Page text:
(Welcome to the Winter Olympics. They're a pretty big deal around here what being within a couple hours drive of Lake Placid. I'll be watching. Interested sometimes. Bored other times. Confused even more times. And still waiting for baseball. It's time for Cardboard Appreciation. This is the 198th in a series):
I've started another project. Yup, I know. I've got a whole bunch of other projects going on and I've already whined about how I can't focus enough to pay attention to them all. But I've made a half-hearted effort to return to some of those projects, so there is hope for this one.
Besides, I think it's cool right now. And that's all that matters.
I've always been interested in players who enjoyed just a brief time in the major leagues, especially when it comes to baseball cards, right? And I've always enjoyed focusing on players who have received just a handful of cards, right? Well, the best thing of all is figuring which players have received just one card.
This is my project.
I've begun going through each set and determining the players in each set that received one -- and only one -- card. I call them the "One and Done Players."
By one card. I mean one card. The player can't have appeared on a previous 3- or 4-player rookie card. The player can't have appeared on another set issued at the same time (for example Fleer or Score). The only exception I'll make is minor league cards. They can have all the minor league cards in the world. I won't count it against them.
I'm starting with Topps, because that's what I know best, but I'll probably do this for other brands, too. As for the years, I'm not starting with 1951 or 1952 and working my way forward. I'm starting with the sets that I know the best, which would be cards from the mid-1970s to the mid-1980s. After that, I may jump around -- sometimes concentrating on a set in the 1960s and sometimes vaulting all the way to 2011.
I do know already that it will be more difficult to find a player with only one card the closer I get to the present. In fact, it may be impossible to find such an animal in the last 20 years or more.
For example, I've already gone through 1980 Topps. In that set, I found seven players that were featured in 1980 Topps and nowhere else.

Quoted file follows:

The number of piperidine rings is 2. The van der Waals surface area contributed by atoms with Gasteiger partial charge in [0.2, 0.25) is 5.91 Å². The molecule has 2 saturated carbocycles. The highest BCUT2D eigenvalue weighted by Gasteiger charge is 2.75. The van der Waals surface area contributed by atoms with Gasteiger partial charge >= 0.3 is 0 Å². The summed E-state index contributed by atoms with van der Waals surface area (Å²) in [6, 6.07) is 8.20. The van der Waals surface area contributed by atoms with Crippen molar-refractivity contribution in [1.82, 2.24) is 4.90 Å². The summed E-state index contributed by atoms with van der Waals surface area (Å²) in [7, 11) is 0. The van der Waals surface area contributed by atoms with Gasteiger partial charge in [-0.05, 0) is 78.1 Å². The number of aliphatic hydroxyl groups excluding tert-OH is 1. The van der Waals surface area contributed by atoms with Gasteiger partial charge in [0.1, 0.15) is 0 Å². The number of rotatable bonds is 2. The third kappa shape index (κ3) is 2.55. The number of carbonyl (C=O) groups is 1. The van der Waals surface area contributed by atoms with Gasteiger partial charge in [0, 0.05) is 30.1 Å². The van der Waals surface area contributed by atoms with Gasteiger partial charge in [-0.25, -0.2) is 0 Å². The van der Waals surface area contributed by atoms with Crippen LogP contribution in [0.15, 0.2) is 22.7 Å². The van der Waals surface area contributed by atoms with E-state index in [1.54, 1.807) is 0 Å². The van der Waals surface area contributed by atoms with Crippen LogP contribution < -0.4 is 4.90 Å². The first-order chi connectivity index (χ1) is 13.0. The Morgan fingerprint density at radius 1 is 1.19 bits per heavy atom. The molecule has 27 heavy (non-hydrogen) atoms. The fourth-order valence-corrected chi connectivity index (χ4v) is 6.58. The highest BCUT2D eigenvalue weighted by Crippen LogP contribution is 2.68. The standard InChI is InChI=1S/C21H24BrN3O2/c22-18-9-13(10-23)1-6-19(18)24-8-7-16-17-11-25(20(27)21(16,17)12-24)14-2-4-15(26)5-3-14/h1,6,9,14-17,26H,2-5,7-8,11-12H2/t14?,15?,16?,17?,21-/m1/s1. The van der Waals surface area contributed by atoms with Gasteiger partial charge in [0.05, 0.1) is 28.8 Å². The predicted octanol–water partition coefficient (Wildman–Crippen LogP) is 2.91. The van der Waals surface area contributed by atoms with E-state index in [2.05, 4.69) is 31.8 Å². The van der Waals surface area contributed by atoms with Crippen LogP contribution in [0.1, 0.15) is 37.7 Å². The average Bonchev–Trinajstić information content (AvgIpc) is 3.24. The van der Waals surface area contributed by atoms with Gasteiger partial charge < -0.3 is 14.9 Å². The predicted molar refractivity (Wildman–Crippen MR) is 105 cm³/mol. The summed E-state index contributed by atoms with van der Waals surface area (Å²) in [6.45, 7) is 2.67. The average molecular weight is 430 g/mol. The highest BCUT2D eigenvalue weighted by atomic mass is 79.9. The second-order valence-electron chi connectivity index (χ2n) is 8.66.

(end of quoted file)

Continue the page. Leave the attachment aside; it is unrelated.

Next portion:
But then I checked 1981 Topps.
1981 Topps has just one player issued in that set and no other set. There are eight other players whose only Topps card appeared in '81 Topps, but because of the arrival of Donruss and Fleer, most of them also appeared in those sets, too. So they didn't have just one issued card, they had at least two or three.
And that brings me to Denny Lewallyn, whose card you saw at the top.
He is the only player in 1982 Topps set with a card in that set and a card nowhere else. (There are 10 other players in the set whose only Topps card is in 1982 but appear in other sets).
Most of these "One and Done" players are interesting because when they pop up in a set it's someone completely foreign. Tony Brizzolara? Who the heck is he?
But Lewallyn I had heard of before.
He was a Dodgers prospect for a lot of years before he appeared in the 1982 set. Here, look at the back:
I'm sure I was annoyed that he pitched in seven games for the Dodgers in 1979 and didn't get a card, but he pitched for seven games for the Indians in 1981 and did get a card.
But the reason I was familiar with Lewallyn was because of my habit of ordering away for Dodger yearbooks at the time.
Lewallyn was one of those Dodger prospects in the back of the yearbooks. Here is his write-up from the 1977 Dodger yearbook.
I'll bet that picture makes him want to run and hide.
But when I pulled the Lewallyn card from '82 Topps, I chuckled and said, "finally Lewallyn, you have a card."
Just so you know I'm serious about this project, I'll show you the "One and Doners" for 1980, 1981 and 1982 Topps. But I'll save their actual cards for one of my future posts in the series.
Here they are:
#59 - Eddy Putman, Tigers
#72 - Fred Howard, White Sox
#156 - Tony Brizzolara, Braves
#221 - Joe Cannon, Blue Jays
#233 - LaRue Washington, Rangers
#291 - Randy Scarberry, White Sox
#347 - Harry Chappas, White Sox
#491 - Gordy Pladson, Astros
#356 - Denny Lewallyn, Indians
Lot of White Sox so far.
This is one of those projects where I could easily miss somebody. Or easily miss that someone has more than one card. So if you spot one of those people, let me know. I plan to put up a list somewhere on the blog so people can check out the "One and Doners" for as long as this blog lasts.
Let's just hope I can stay with this thing.